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U.S. Senate Committee on Judiciary

02/22/2021 | Press release | Distributed by Public on 02/22/2021 16:19

Feinstein Questions Judge Garland During Attorney General Confirmation Hearing

Washington-Senator Dianne Feinstein (D-Calif.) today questioned Judge Merrick Garland during his Judiciary Committee confirmation hearing to be the Attorney General.

The full transcript of their exchange follows:

Senator Feinstein: 'Throughout your career, you have been praised by people on both sides of the aisle. When you were nominated to the Supreme Court, President Obama said you were 'Someone who would bring a spirit of decency, modesty, integrity, even-handedness and excellence.' Similarly, Senator Orrin Hatch called you 'a fine man' who would be a 'moderate choice' for the court. Even Carrie Severino of the conservative Judicial Crisis Network once called you 'the best scenario we could hope for to bring the tension and politics in the city down a notch.' At a time when America feels more polarized than ever before, this sort of bipartisanship is truly rare. So I ask this question: Can all Americans, regardless of their political affiliation, count on you to faithfully and fairly enforce our laws?'

Judge Garland: 'Yes, senator, that is my personality. That is everything I've done in my career and that is my vision for the Justice Department. To dispense the law, fairly and impartially, without respect to persons or political parties.'

Senator Feinstein: 'Thank you for that statement. On January 6, a group of white supremacists launched a terrorist attack on our capitol in an attempt to overturn the results of a democratic election. Their attempt failed and resulted in at least five fatalities including a Capitol Police officer. It also led federal prosecutors to file over 180 charges and initiate 25 domestic terrorism cases. So this is not the first time the Justice Department has been forced to investigate and prosecute white supremacists for an act of terrorism. You received high praise for investigating and supervising the prosecution of the Oklahoma City bombing perpetrators in 1995. So here's the question: What steps will you take to ensure the perpetrators of the attack on our capitol are brought to justice?'

Judge Garland: 'Senator, I think this was the most heinous attack on the democratic processes that I've ever seen and one that I never expected to see in my lifetime. One of the very first things I will do is get a briefing on the progress of this investigation. I intend to give the career prosecutors who are working on this matter 24/7, all the resources they could possibly require to do this. And at the same time, I intend to make sure that we look more broadly, to look at where this is coming from, what other groups there might be that could raise the same problem in the future. And that we protect the American people. And I know the FBI director has made the same commitment.'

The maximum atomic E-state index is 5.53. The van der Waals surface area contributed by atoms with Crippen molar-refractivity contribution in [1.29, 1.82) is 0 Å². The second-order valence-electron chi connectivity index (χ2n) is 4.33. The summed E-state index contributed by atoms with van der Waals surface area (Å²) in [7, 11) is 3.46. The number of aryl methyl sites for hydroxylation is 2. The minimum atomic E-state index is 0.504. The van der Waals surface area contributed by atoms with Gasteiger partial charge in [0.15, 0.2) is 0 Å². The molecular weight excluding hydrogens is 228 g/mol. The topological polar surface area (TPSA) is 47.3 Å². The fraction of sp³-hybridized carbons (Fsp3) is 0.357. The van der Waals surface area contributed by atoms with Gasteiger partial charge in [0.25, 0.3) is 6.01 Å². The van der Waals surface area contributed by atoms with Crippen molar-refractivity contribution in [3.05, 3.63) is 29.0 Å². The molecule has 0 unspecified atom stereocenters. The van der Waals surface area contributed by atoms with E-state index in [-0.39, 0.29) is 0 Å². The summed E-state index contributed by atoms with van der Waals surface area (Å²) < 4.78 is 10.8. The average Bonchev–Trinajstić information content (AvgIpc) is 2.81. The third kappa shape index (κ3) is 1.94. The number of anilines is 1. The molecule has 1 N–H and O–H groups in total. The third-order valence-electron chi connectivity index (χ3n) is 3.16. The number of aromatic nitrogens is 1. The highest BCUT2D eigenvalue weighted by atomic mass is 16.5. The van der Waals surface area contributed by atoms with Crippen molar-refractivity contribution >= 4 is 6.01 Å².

Senator Feinstein: 'Thank you for that answer. Over the last four years, the independence of the attorney general has been repeatedly attacked. For example, President Trump once told the New York Times, 'I have the absolute right to do what I want to do with the Justice Department.' Do you believe that in fact the president does have the absolute right to do what he wants with the Justice Department?'

Judge Garland: 'The president is constrained by the Constitution, as are all government officials. The issue here is for us are the set of norms and standards to which this president, President Biden, has agreed. That he will not interfere with the Justice Department with respect to its prosecutions and investigations. Those decisions will be made by the department itself and led by the attorney general. And that they will without respect to partisanship, without respect to the power of the perpetrator or lack of power, without respect to the influence of the perpetrator or the lack of influence. In all those respects, the department will be independent. The department is a part of the executive branch and for that reason on policy matters, we follow the lead of the president of the administration as long as it's consistent with the law. And the role of the department is to advise the president and the administration and the other agencies about what is consistent with the law. That is our obligation and we will do so objectively based only on our reading of the law.'

Senator Feinstein: 'Well thank you for that. I think you've laid it out clearly and directly and it's very much appreciated. If the president's interests and the public's interests are in conflict, which interest does the attorney general represent?'

Judge Garland: 'The attorney general represents the public interest. Particularly and specifically as defined by the Constitution and the statutes of the United States.'

Senator Feinstein: 'Do you believe the president has the authority to order the attorney general to open or close an investigation or prosecution.'

Judge Garland: 'This is a hard question of constitutional law, but I don't expect it to be a question for me. As I just said to you, the president has promised that those decisions will only be made by the attorney general and that is what I plan to do. I don't plan to be interfered with by anyone. I expect the Justice Department will make its own decisions in this regard.'

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